When Jake and Tonya Sapp moved into a modest ranch on North Highland about seven years ago, they knew they had found the ideal location to call home.
By GLENN E. RICE
The Kansas City Star
The neighborhood in the 5500 block of North Highland featured well-kept residences dotting a tree-lined route where an assortment of multigenerational and working-class families lived.
Across the street, a large swing and other playground equipment that is part of the 16-acre Davidson Park. Families from nearby homes made daily visits because of the ample space for children to play, said Tonya Sapp.
One little girl played on the swing almost every day, Sapp fondly recalls. It didn’t matter, rain or shine, the little girl was always there, she said.
“It was really enjoyable to watch her and other people over there,” Sapp said.
About three years later, city crews removed the playground equipment. Soon after, nearby residents began calling city officials to find out what had happened to it.
“We were under the impression that they were going to give us new equipment because the other equipment was kind of old, but nothing happened,” said Sapp, who now has a 4-year-old son and a 2-year-old daughter. “It is frustrating because it just a big empty field there now.”
Wanting to restore the playground, the Highland Gardens Neighborhood Association recently applied for funding through the Public Improvements Advisory Committee, which recommends how to spend tens of millions of dollars on building projects throughout Kansas City. Neighborhood leaders say they hope their request will be among projects funded next year.
“This is just one of the many ways that is vital for us to invest in one another,” said Kim Gasperi, association president. “We need this park for all of our neighbors so our relationships can grow.”
The city parks department recently received a grant that would help replace the equipment, said Parks Superintendent Forest Decker.
The department plans to spend about $55,000 for new slides, swings and other equipment suitable for children age 2 to 12 years old. The previous equipment was outdated and did not meet federal safety standards, Decker said.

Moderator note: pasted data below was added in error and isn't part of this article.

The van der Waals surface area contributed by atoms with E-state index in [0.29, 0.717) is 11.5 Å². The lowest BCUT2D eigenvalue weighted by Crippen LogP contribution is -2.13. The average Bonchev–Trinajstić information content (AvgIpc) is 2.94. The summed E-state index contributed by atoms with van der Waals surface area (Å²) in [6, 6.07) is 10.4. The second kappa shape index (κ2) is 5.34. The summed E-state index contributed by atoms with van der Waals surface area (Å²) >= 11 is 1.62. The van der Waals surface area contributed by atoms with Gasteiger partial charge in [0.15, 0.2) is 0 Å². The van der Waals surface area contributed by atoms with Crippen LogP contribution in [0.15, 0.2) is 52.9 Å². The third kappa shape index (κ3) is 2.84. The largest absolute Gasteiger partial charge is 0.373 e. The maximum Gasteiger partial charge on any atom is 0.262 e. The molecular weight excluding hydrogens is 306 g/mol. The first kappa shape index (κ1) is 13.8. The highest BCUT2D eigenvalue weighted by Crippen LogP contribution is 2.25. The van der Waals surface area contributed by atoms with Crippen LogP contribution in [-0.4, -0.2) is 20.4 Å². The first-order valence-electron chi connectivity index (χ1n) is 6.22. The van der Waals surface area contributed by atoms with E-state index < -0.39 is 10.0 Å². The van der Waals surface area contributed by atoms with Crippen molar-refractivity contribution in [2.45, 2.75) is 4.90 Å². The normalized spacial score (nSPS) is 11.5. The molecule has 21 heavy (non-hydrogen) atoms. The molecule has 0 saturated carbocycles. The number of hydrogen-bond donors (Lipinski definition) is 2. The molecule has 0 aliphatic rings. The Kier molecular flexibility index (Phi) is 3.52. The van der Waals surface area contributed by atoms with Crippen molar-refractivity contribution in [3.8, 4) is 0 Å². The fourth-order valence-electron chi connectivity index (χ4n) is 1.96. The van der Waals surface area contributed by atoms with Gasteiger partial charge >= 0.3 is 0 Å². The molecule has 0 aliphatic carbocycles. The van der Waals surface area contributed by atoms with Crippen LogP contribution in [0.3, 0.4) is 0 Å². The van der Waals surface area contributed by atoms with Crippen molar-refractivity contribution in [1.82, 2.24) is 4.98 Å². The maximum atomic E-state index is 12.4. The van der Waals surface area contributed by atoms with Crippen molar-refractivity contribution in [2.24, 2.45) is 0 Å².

Gasperi said the neighborhood association has not been alerted about the new equipment and will continue to prod city officials to restore the park as a hub of outdoor activity.
The group also wants to add a community garden, construct a covered pavilion, install barbecue pits, park benches and a walking trail. .
The park sits in the heart of the neighborhood, centrally located for about 950 homes. An ideal gathering location, it would serve as an anchor for the multicultural community, Gasperi said.
A refurbished park also would compliment the nearby Antioch Crossing, which is under construction at the intersections of Antioch Road, Vivion Road and Chouteau Trafficway. Once complete, the 512,000-square-foot facility will feature retail shops, restaurants and offices. Plans include market-rate senior housing.
The initial feedback from the advisory committee was positive but the city has limited funding and the request from Highland Gardens and would be considered along with other requests, Gasperi said.
The committee is early in the process of reviewing requests and no funding decisions have been made, said Paul Masao Matsuoka, a committee member who represents the portion of the city that includes Highland Gardens.
“They are all good projects, but it is just that we have a finite amount of dollars to assign,” Matsuoka said. “Because it is on the front end, we certainly can do everything we can to get this thing going.”
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